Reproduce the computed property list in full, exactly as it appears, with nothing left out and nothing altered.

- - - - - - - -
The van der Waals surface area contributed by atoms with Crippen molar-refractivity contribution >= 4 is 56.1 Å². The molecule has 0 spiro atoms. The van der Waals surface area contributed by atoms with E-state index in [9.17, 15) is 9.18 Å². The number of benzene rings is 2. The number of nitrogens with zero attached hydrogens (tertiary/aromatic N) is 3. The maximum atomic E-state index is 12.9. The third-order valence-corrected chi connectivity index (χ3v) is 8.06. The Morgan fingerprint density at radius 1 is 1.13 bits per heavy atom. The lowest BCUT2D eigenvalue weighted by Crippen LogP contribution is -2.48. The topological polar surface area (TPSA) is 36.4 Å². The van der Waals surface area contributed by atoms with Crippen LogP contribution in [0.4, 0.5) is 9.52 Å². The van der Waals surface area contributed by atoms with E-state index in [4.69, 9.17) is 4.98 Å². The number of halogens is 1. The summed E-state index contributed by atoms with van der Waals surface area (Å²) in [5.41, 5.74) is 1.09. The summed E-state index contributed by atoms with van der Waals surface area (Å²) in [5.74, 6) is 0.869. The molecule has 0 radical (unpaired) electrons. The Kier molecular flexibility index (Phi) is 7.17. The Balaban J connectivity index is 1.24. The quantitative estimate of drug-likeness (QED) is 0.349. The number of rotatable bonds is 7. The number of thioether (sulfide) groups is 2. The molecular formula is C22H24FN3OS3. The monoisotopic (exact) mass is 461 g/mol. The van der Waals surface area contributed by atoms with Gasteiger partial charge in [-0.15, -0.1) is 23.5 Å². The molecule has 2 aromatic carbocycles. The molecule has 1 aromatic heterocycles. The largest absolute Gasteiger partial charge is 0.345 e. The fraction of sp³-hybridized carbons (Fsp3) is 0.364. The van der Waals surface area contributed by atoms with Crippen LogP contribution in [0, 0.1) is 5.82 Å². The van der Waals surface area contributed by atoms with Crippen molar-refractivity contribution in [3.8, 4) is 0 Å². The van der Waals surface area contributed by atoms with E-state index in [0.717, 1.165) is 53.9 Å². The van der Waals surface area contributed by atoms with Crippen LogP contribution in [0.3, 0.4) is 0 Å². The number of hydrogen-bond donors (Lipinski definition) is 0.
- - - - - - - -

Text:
The van der Waals surface area contributed by atoms with Crippen molar-refractivity contribution >= 4 is 56.1 Å². The molecule has 0 spiro atoms. The van der Waals surface area contributed by atoms with E-state index in [9.17, 15) is 9.18 Å². The number of benzene rings is 2. The number of nitrogens with zero attached hydrogens (tertiary/aromatic N) is 3. The maximum atomic E-state index is 12.9. The third-order valence-corrected chi connectivity index (χ3v) is 8.06. The Morgan fingerprint density at radius 1 is 1.13 bits per heavy atom. The lowest BCUT2D eigenvalue weighted by Crippen LogP contribution is -2.48. The topological polar surface area (TPSA) is 36.4 Å². The van der Waals surface area contributed by atoms with Crippen LogP contribution in [0.4, 0.5) is 9.52 Å². The van der Waals surface area contributed by atoms with E-state index in [4.69, 9.17) is 4.98 Å². The number of halogens is 1. The summed E-state index contributed by atoms with van der Waals surface area (Å²) in [5.41, 5.74) is 1.09. The summed E-state index contributed by atoms with van der Waals surface area (Å²) in [5.74, 6) is 0.869. The molecule has 0 radical (unpaired) electrons. The Kier molecular flexibility index (Phi) is 7.17. The Balaban J connectivity index is 1.24. The quantitative estimate of drug-likeness (QED) is 0.349. The number of rotatable bonds is 7. The number of thioether (sulfide) groups is 2. The molecular formula is C22H24FN3OS3. The monoisotopic (exact) mass is 461 g/mol. The van der Waals surface area contributed by atoms with Gasteiger partial charge in [-0.15, -0.1) is 23.5 Å². The molecule has 2 aromatic carbocycles. The molecule has 1 aromatic heterocycles. The largest absolute Gasteiger partial charge is 0.345 e. The fraction of sp³-hybridized carbons (Fsp3) is 0.364. The van der Waals surface area contributed by atoms with Crippen LogP contribution in [0, 0.1) is 5.82 Å². The van der Waals surface area contributed by atoms with Crippen molar-refractivity contribution in [3.8, 4) is 0 Å². The van der Waals surface area contributed by atoms with E-state index in [0.717, 1.165) is 53.9 Å². The van der Waals surface area contributed by atoms with Crippen LogP contribution in [0.3, 0.4) is 0 Å². The number of hydrogen-bond donors (Lipinski definition) is 0.